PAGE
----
I had walked out onto the empty roof before remembering I now lived alone, and the exact reason why.
Paid a couple of young scavengers to come take away all the bottles. I couldn’t look them in the eye.
Never again, I vowed to the freshly-unveiled patch of floor. Then I got my share of money from selling the empties, and the dry dawn was postponed to the day after.
It actually took two more weeks to happen for real.
This train of thought ran shorter than the Archie one; but, to be fair, it was a briefer walk to the Govt Wine & Beer Shop at Malkaganj.
The grizzled old proprietor looked through me like they do with most mooks standing beyond the immediate vicinity of the counter.
We’d been daily acquaintances before last year’s trainwreck; today he simply handed off my six brewskis without a second glance.
I was arranging the bottles for minimal clinkage in Mr Bajaj’s cardboard box when the old man finally spoke:
“Well,” I hefted the box. A couple of men alighting from a scooter saw the brand of scotch emblazoned on its side and whistled. “Slow Saturday night.”
“Always Saturday night somewhere.”
I did not turn or reply. Nothing but darkness and my feet pounding familiar bylanes, the familiar weight between my hands, the night too balmy for drinking anything harder.
I placed the box at the head of the stairs and took off my shirt before I reached the flat proper.
There was a mound of red and green and brown pulp beside my doorstep, all that remained of the potted plant I’d put my keys under. On the bright side, I was saved the trouble of letting myself in.
I banged my head on the door twice, in rapid succession.
It opened in a widening sliver of bulblight and smoke and music.
“Jimmy m’boy! Come on in!”
The box was taken from my hands. Then I was pulled into the sliver, returned to the fold like nothing of consequence had transpired in the interim.
-You’re kidding, right?
MPD stops flipping through the notepad. Shoots me a look.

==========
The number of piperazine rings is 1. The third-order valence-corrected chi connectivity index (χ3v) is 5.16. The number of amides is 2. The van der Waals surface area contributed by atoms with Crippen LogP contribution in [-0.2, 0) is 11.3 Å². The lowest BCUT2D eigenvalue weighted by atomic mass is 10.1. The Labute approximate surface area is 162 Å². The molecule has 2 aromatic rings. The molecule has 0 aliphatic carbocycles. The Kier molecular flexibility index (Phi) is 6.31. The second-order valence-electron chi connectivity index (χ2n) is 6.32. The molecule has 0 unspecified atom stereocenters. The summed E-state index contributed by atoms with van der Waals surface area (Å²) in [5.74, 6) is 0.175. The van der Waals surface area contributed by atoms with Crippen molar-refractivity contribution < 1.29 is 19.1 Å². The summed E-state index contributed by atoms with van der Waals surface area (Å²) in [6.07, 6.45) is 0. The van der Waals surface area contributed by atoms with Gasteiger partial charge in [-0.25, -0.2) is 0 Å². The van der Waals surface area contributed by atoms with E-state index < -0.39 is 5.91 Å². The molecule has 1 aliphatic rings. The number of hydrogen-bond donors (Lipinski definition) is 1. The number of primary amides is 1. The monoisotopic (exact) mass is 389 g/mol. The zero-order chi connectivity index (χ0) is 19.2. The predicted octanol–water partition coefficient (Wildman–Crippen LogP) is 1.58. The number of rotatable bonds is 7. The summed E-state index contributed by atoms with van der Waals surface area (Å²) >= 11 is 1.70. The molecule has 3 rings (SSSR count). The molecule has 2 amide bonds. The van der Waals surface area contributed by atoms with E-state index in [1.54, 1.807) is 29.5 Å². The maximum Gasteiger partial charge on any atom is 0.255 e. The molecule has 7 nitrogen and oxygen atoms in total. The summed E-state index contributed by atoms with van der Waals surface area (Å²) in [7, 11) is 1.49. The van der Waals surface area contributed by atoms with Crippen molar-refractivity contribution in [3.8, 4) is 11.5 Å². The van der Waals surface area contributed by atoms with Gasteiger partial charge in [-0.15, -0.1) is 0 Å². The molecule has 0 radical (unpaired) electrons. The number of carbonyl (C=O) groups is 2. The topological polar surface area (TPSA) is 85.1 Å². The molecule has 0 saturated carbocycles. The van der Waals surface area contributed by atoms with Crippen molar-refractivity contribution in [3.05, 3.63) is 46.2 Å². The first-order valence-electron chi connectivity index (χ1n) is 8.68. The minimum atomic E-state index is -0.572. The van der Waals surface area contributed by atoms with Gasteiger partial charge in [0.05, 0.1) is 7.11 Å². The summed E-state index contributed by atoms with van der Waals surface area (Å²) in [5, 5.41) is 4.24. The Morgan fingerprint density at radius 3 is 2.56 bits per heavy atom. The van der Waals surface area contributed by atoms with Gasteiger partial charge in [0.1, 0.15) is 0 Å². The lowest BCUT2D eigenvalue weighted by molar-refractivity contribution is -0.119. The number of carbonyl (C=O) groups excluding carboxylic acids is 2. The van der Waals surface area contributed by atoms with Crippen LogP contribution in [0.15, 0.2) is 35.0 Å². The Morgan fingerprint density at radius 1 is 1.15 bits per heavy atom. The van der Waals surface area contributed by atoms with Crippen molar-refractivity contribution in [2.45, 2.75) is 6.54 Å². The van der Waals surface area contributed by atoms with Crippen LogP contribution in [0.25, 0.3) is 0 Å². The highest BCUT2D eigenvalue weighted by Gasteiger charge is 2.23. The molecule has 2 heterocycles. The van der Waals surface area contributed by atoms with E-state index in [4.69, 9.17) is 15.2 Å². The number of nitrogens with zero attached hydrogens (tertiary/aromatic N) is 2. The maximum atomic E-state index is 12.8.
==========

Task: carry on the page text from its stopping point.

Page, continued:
It is not a nice look. Suddenly I’m in the midst of an interrogation again, no naked bulbs or hostile Babli but in Trouble nonetheless.
There is no way this is going on record.
-What’s the matter, Mandy?
-Stop calling me that!
He looks like he might hit me. The steady beeping from one of the monitors seems to restrain him. Maybe I need to stop antagonizing the one person marginally on my side.
-All of this, he continues. Just. All of this! The excessive detail! The crooked timeline! It’s like total fucking recall!
-It’s an old memory aid. You try and recreate the big moments as faithfully as possible and then
-Don’t say ‘join the dots’ or I will slug you. What about names? I already had Bhardwaj and Bajaj! Where are all the other principals? Where’s Eeji?
-I’m getting there! I first met Eeji on Sunday! It was
-Spare me the narration. Just tell me the guestlist at your flat that night, and I’ll get a team on it right away.
-I can’t recall.
And the fact of the matter is, I really can’t. Everybody whose name I avoid putting here – everybody not thrown to Mandy down the length of a ballpoint – is a Lost Boy, regardless of age, regardless of gender. Stuck in amber, slowly turning this way or that, but redeemable. Possibly.
The names MPD has – the names that occur and recur in the notepad he has just thrown in my face – are all marked.
Bad things have befallen them, or will befall them, through nobody else’s fault.
And I’ve been right there, in their midst, ever since an old man stapled a list with my name on it upon the college notice-board.
Jimmy, Jimmy, Jimmy.
Public Service Announcement: This probably won’t end well.